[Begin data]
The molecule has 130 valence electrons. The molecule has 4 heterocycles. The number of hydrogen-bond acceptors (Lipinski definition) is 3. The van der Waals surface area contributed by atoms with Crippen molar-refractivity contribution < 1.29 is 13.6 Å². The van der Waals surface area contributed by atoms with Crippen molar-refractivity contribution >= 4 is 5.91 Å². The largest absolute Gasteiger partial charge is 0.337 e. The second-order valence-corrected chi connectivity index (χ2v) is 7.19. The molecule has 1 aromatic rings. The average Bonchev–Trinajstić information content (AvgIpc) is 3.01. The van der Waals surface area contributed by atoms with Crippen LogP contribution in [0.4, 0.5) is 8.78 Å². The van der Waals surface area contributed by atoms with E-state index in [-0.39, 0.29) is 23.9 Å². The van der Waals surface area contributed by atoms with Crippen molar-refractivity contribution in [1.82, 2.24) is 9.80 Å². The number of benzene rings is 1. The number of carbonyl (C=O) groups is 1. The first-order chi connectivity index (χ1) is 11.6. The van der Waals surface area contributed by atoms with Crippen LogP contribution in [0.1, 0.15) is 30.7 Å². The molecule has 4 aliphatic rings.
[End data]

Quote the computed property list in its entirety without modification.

The molecule has 130 valence electrons. The molecule has 4 heterocycles. The number of hydrogen-bond acceptors (Lipinski definition) is 3. The van der Waals surface area contributed by atoms with Crippen molar-refractivity contribution < 1.29 is 13.6 Å². The van der Waals surface area contributed by atoms with Crippen molar-refractivity contribution >= 4 is 5.91 Å². The largest absolute Gasteiger partial charge is 0.337 e. The second-order valence-corrected chi connectivity index (χ2v) is 7.19. The molecule has 1 aromatic rings. The average Bonchev–Trinajstić information content (AvgIpc) is 3.01. The van der Waals surface area contributed by atoms with Crippen LogP contribution in [0.4, 0.5) is 8.78 Å². The van der Waals surface area contributed by atoms with E-state index in [-0.39, 0.29) is 23.9 Å². The van der Waals surface area contributed by atoms with Crippen molar-refractivity contribution in [1.82, 2.24) is 9.80 Å². The number of benzene rings is 1. The number of carbonyl (C=O) groups is 1. The first-order chi connectivity index (χ1) is 11.6. The van der Waals surface area contributed by atoms with Crippen LogP contribution in [0.1, 0.15) is 30.7 Å². The molecule has 4 aliphatic rings.